Life outside the kitchen
One main difference between working in a kitchen in The Netherlands compared with in Britain, says Pearson, is that the Dutch are more aware that chefs have a life outside the kitchen. "In England," he says, "you keep quiet and get on and do your work, no matter how long it takes. But I couldn't expect my staff to work up to 15 or 16 hours a day." For Pearson, this is one of the main advantages of living in The Netherlands, "because everything is geared towards the employee", such as social events and working hours.
At Merlet, Pearson's kitchen is open to restaurant guests, who have a ringside view of his brigade's cooking. "I have nothing to hide and it brings me closer to the customers," he says. "If you can't put a face to a name, you can't get the character of the guest. I will do more for a guest if I know their face."
Part of this customer-friendliness takes the form of catering to all culinary tastes through a choice of five different menus: classic, inventive, gastronomical, Merlet and vegetarian.
The classic menu features starter dishes such as home-smoked salmon with horseradish sauce, Fl32.50 (£10.50), for "customers who don't want food they are not familiar with", says Pearson. The opposite is true for the inventive menu, which is aimed at those not afraid to try something different. This features starters such as dry deep-fried scallops coated with duck liver and a sweet sherry vinaigrette Fl26 (£8).
Both the gastronomical and the Merlet menus are set. The five-course gastronomical menu, at Fl105 (£34) without wine, changes every day and features dishes such as duck liver terrine and sweetbreads. The Merlet menu offers four courses for Fl85 (£27.50) and often carries Pearson's signature dishes, one of which is stewed plaice fillet with anchovy and spinach.
The four-course vegetarian menu, on the other hand, offers diners the likes of a starter of green beans, or nut salad with nut crackers and coarse-grain mustard, and a main of grilled courgettes with herbs in tempura and tomato coulis, for Fl74 (£24) excluding wine.
Dutch food is dominated by seasonal availability and tends to be uncomplicated, and Pearson enjoys cooking in that style. "We don't do much with the produce," he says. "For example, we would skewer a turbot in the pan with butter, and cook it slowly to let the flavours come out naturally. We let ingredients be ingredients, and don't make too many combinations. There can't be a drama on the plate."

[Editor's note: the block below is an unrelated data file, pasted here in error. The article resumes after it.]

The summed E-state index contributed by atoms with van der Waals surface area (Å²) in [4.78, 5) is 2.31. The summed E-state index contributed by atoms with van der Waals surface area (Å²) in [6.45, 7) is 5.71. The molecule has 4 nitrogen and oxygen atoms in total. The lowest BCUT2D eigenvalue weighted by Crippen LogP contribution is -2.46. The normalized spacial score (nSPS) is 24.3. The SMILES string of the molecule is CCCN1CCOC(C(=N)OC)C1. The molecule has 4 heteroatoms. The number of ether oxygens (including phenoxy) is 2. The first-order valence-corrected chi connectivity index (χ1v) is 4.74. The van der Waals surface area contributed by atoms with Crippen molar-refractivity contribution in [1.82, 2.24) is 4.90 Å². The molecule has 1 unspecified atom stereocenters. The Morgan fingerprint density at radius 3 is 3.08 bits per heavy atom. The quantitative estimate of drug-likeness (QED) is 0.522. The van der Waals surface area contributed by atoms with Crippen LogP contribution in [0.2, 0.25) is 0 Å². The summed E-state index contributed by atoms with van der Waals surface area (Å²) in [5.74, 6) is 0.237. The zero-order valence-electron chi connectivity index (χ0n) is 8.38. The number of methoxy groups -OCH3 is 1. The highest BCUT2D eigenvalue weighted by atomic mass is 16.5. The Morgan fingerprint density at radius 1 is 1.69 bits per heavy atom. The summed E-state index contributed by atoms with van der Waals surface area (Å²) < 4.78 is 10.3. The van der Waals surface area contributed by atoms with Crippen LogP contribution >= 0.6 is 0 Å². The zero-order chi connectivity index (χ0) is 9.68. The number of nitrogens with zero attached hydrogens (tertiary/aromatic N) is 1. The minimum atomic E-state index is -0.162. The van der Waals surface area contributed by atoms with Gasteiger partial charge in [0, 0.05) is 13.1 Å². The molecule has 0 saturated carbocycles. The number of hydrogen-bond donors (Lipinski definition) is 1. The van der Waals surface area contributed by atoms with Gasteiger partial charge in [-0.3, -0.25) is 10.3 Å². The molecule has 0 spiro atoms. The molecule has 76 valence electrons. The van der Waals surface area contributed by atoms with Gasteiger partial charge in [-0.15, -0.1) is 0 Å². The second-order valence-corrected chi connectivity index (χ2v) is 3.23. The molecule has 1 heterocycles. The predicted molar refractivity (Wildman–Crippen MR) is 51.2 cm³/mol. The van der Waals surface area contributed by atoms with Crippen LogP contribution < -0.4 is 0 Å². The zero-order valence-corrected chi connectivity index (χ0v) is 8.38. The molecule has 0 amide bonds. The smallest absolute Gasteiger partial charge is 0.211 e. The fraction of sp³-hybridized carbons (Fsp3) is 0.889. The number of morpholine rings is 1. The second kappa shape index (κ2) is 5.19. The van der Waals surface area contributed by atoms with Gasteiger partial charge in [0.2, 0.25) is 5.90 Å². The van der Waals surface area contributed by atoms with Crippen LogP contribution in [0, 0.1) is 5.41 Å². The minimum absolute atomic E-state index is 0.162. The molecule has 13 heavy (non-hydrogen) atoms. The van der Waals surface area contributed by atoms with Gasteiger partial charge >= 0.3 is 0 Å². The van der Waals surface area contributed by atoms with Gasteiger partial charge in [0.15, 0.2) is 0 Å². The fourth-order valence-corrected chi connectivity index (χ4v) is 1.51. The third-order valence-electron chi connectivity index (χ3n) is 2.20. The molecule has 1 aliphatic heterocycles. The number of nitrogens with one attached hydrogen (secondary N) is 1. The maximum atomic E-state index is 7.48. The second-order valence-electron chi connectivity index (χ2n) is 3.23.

Ingredients used in the dishes are sourced from around 35 suppliers, mainly local as Pearson is keen to promote local food on his menus. "I have one supplier who delivers French cheese and one who delivers oysters," he says. "They are very specialised. My meat and fish are both delivered from local suppliers." In fact, he spends around one-third of the restaurant's turnover on produce.
Wide supplier base
Continuity of supply is not a problem, he says, because of his wide supplier base. Nevertheless, he is always on the lookout for new sources. A recent discovery is veal from the Waterlands district near Schoorl. Being grazed on wet pasture means that the veal is dark, almost like beef. Pearson is excited by its quality and confirms that it will soon find its way on to his menu, though he has yet to decide on an exact recipe.
However, his excitement about ingredients and cooking does not extend to cooking at home. He lives with his Dutch wife and six-year-old son in the little village of Groeg, two miles outside Schoorl, and his wife has banned him from the kitchen because, as he readily confesses: "I make a mess."
Earning around £1,200 a month after tax, Pearson is content with the Dutch lifestyle, which allows him enough leisure time to go to the beach, which is a 10-minute bike-ride from his house. He admits it is a bit of a culture shock going back to Preston, because he misses the greenery and trees of Schoorl.
He says he cannot see himself leaving The Netherlands in the near future, but one thing is for certain: if he ever returned to cook in the UK, he would try to get British people to eat Dutch food. "I would definitely bring my Dutch influences with me," he says, "I don't think that I could help it."